I gather that during the televised leaders' debates, selected email questions from the public will be asked of the three leaders lucky enough to have the novel and extra-constitutional status of 'Prime Ministerial Candidate' conferred upon them by the broadcasters, in addition to the questions posed by the live studio audience. In which case, could I strongly suggest that it might be a good idea in the debate covering 'domestic' matters for Scottish viewers to send in highly pertinent questions, such as "do you propose to abolish the Scottish Parliament, in order that you will have the chance to implement your health or education policies in Scotland, and if not, why are you talking as if your policies apply to the whole UK?".
You see, we've been constantly told that the reason why it is legitimate to ban one - just one - of Scotland's four principal parties from the three main debates to be shown here is that these are "UK" debates, and as such the programmes must reflect the political balance across the whole UK, not just in Scotland. Of course, this makes a mockery not only of the broadcasting regulations but also of clear-cut precedents spanning decades, but let's just for a moment take this bogus proposition at face value. As Scotland has 9% of the population, and as each debate will be ninety minutes long, it stands to reason that any accurate reflection of the make-up of the UK as a whole necessitates that approximately eight minutes of the domestic debate be taken up with a discussion of the entirely separate situation that exists in Scotland in respect of nearly all the issues to be covered over the course of the evening - namely that the outcome of this election is utterly irrelevant, since the issues concerned are the province of the Scottish Parliament. I must confess I haven't a clue how this could be done with a straight face - perhaps an air of benevolent colonialism could be affected as Scottish viewers ponder how they should exercise their onerous responsibilities for helping to decide the fate of another country's health and education system. Such a scenario would, I freely concede, be "pure Monty Python" (in the immortal words of Charles Wheeler), but it's nevertheless precisely what logic demands. The much more likely alternative - that the entire domestic debate will be conducted under the false premise that the policies being discussed are equally and uniformly relevant to every elector watching, regardless of where they live - means that the broadcasters will be making the basic error of confusing a debate that truly reflects the political reality of the whole UK with one that reflects the political reality of England alone. Simply showing it outside England does not somehow magically confer upon it the status of a "UK debate".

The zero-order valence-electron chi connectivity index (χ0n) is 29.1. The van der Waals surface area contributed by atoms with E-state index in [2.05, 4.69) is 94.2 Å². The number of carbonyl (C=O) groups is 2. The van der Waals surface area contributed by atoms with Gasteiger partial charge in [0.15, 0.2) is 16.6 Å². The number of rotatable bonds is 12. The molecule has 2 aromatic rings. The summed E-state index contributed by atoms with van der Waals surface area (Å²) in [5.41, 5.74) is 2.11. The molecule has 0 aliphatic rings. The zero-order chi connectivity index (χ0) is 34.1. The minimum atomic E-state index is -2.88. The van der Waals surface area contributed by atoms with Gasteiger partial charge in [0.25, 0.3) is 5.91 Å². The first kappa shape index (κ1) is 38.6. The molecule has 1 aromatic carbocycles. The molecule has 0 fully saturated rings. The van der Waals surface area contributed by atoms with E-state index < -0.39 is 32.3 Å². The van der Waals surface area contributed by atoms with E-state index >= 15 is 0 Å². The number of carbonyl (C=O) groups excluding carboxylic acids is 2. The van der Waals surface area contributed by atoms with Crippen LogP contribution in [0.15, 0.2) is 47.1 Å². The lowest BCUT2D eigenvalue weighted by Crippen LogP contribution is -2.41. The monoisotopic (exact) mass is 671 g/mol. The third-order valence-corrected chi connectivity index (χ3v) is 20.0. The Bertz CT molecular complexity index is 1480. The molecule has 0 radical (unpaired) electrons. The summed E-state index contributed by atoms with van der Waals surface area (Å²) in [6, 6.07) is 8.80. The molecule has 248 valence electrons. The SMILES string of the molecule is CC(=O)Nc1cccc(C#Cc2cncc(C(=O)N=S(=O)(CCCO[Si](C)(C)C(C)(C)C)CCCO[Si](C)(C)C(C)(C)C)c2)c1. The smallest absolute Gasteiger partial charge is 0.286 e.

And one thing's for sure - if the Scottish public want to use their right to submit questions as a last-ditch opportunity to put things right and force the Scottish dimension onto the agenda, they'll absolutely have to do it by email, because they'll be banned - literally banned - from taking part in person on the night. Only people who live within thirty miles of the three English venues will be entitled to be part of the studio audience. Call me naive, but I was genuinely flabbergasted when I first heard of this a day or two ago. A few weeks back, it occurred to me to raise the issue of whether the make-up of the audience would be politically balanced (thus including SNP and Plaid supporters) even if the panel itself was not. But I didn't bother, because when I reflected on it for a moment, it seemed self-evident that the broadcasters would put together audiences that reflected the make-up of the UK as a whole, not just England. It would, it seemed clear to me, make a mockery of their whole "UK-wide" logic for excluding the nationalist parties if they followed any other course. But, astonishingly, they have.
So in absolutely every sense of the word, these are English rather than UK debates. The three leaders have been chosen because they are the leaders of the three main parties in England - certainly not the UK, because two of the three will not be standing candidates in any of the eighteen Northern Ireland constituencies. The audience will be selected to form a representative cross-section of the population of England - certainly not the UK, because residents of Scotland, Wales and Northern Ireland will be specifically banned from taking part. And the issues up for debate will reflect what is at stake in this election in England - certainly not the UK, because the only issues uniformly at stake throughout all four constituent parts of the country are non-devolved issues.
So, morally at least, it seems the SNP have got the broadcasters pretty much bang to rights over this. All that remains to be seen is whether the law views things in the same way, or indeed whether some compromise can still be reached at this late stage that would head off the unfortunate need for legal action. So far, though, there's precious little sign of progress. Having said that, the SNP did secure a minor, almost comic moral victory by persuading ITV to consider ensuring that their Scotland-specific side-debate is shown throughout the whole of Scotland, not just in the regions covered by STV - by the sounds of it this problem hadn't even occurred to them until the SNP pointed it out! It's difficult to know whether to laugh or cry...